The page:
To begin the lesson we had students fill out a playsheet called a Creature Bio that acted as a reference for their ideas about their creatures unique personality. See a link to this playsheet in our lesson plan resource section. Next, we observed the work of Eva Funderburgh – a sculpture artist who uses clay to create ceramic creatures with lots of personality. Viewing a slide presentation of her work, we will have a class discussion about the ways she uses Emphasis to accentuate aspects of the creature that can help tell a story of who that creature is. This presentation and discussion will act as a form of ideation and inspiration as students brainstorm ways to emphasize aspects of their own creatures that can help visually express their intentions. There will be a short video showing the firing process so that students understand all steps the clay figures will undergo. Students will be given time to build their creatures as sculptural forms in clay. Students will explore the materials of clay and glaze while developing skill with the following techniques: slip and score, coil building and slab building. These works will be exhibited at the end of the semester where we will have a final critique style discussion about the work where we explore the intent of the artist and the interpretations of their peers and reflect on the overall process of art making and learning.

This lesson engages students in several art learning based processes including conceptual development, ideation, identifying and using expressive features and characteristics of art (or the language of art), contextualizing their art among the work of contemporary artists and the art world, developing skill with materials and techniques, and participating in critical reflection about the art making process and product.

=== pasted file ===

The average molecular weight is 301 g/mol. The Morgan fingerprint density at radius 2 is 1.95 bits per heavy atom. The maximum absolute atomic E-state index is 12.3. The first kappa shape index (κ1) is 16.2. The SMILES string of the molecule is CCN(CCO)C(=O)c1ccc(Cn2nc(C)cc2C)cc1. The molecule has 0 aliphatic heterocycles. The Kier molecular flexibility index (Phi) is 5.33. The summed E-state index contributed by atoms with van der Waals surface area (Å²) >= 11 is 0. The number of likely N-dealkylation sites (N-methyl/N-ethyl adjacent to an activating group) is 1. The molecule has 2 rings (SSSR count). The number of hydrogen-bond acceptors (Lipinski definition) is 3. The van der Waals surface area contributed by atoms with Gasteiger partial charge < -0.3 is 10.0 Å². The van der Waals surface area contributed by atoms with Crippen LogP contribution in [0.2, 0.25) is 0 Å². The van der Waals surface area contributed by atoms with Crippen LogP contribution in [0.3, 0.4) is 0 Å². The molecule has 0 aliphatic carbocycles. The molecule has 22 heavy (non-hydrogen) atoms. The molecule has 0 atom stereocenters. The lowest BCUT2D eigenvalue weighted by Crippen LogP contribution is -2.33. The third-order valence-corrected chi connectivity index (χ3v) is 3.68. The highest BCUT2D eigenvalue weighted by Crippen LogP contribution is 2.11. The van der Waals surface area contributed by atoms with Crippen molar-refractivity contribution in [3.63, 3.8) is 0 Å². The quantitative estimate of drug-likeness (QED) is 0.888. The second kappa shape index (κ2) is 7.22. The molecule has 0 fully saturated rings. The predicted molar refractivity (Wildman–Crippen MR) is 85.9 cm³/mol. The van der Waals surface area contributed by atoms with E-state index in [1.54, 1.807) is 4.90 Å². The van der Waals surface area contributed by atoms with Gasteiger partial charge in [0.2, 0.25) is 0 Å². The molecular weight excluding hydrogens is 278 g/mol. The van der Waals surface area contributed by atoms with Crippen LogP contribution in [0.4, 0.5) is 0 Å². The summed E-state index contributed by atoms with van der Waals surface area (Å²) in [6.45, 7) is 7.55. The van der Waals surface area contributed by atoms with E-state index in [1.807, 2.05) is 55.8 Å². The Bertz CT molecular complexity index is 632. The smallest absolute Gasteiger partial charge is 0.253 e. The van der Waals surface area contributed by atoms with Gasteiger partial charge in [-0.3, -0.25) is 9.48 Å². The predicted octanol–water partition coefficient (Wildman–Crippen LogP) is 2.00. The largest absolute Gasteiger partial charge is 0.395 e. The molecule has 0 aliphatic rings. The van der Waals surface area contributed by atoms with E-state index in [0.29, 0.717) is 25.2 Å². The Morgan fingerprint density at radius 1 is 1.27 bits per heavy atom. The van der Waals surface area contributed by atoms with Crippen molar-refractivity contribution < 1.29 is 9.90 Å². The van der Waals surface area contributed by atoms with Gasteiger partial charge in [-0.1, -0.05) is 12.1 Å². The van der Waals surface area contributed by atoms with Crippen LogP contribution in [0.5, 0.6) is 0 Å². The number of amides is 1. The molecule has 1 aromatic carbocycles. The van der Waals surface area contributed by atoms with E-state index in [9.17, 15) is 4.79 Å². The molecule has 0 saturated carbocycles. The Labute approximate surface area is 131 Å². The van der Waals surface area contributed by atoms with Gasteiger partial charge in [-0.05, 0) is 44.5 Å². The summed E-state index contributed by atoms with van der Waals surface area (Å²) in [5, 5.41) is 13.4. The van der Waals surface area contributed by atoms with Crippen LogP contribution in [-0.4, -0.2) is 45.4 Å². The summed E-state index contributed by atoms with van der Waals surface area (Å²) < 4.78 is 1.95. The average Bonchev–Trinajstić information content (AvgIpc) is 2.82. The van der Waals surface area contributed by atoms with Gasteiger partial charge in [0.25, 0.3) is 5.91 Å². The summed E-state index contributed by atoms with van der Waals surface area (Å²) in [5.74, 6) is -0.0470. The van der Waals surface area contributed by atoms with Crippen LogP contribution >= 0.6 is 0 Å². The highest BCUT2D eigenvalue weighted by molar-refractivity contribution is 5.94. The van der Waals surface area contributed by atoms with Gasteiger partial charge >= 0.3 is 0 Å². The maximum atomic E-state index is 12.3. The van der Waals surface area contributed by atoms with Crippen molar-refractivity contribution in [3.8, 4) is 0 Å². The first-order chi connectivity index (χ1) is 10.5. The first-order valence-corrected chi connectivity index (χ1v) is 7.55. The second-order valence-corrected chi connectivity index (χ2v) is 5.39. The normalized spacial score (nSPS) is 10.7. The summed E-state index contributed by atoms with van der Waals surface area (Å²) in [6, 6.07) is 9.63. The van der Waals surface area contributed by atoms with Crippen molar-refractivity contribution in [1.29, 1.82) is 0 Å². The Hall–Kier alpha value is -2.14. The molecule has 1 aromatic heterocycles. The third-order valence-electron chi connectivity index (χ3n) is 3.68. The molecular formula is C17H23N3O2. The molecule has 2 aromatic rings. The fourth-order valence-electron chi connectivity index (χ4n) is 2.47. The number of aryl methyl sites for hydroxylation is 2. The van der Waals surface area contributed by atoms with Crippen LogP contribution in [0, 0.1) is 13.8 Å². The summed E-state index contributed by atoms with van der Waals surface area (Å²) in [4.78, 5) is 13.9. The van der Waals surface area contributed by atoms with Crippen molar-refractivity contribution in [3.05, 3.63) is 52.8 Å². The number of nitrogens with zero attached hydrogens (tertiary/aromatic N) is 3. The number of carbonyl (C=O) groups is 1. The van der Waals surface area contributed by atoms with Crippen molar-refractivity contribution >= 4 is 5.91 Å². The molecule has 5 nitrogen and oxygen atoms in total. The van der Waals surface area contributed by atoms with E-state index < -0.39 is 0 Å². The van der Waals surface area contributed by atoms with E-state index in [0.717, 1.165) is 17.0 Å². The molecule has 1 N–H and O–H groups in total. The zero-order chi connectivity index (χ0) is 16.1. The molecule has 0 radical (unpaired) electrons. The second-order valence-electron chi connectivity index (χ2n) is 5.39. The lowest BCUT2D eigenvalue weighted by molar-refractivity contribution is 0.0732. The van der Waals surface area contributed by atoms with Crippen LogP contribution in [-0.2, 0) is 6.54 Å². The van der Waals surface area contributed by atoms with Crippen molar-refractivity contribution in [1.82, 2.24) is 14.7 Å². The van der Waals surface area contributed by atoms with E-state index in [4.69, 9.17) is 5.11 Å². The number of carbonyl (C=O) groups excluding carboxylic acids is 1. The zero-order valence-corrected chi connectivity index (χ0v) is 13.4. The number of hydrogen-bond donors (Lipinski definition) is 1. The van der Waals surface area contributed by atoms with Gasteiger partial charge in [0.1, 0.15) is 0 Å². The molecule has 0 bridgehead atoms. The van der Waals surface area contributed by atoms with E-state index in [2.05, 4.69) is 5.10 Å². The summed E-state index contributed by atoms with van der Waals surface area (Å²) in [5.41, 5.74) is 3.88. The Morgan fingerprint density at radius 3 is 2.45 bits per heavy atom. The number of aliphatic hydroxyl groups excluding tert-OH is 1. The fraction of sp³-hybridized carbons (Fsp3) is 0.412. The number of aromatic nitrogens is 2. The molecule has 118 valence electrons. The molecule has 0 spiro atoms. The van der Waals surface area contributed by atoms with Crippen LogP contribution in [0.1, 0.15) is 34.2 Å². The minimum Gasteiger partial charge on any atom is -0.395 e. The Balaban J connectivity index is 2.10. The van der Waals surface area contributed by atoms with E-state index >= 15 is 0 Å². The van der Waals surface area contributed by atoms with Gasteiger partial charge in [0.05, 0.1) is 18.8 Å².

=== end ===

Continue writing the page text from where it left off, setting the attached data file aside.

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Prepared Graduate Statements

The overarching goal of this unit was for students to gain a deeper understanding of narrative art and its application in today’s art world. By completing the objectives of our lesson, students would be able to see art as a form of communication for telling stories, understand that narrative art can give artists the opportunity to share their unique viewpoint and express their ideas about the human experience, demonstrate that the language of art can be used to accentuate the unique meaning in their art and find that observations of the world can be used as inspiration for artwork. These goals directly relate to the Prepared Graduate Statements found in Colorado’s Visual Arts Education Standards. The following PGS were addressed in the lessons of this unit.

See oneself as a participant in visual art and design by experiencing, viewing or making.
Visually and verbally articulate how visual art and design are a means for communication.
Practice critical and analytical skills by using academic language to discuss works of art and visual culture.
Critique connections between visual art and historic and contemporary philosophies.
Interpret works of art and design in the context of varied traditions, histories and cultures.
Create works of visual art and design that demonstrate increasing levels of mastery in skills and techniques.
Persist in the creative process and innovate from failure.


Click on the button below to see how these Prepared Graduate Statements were aligned with the standards and objectives used in these lessons.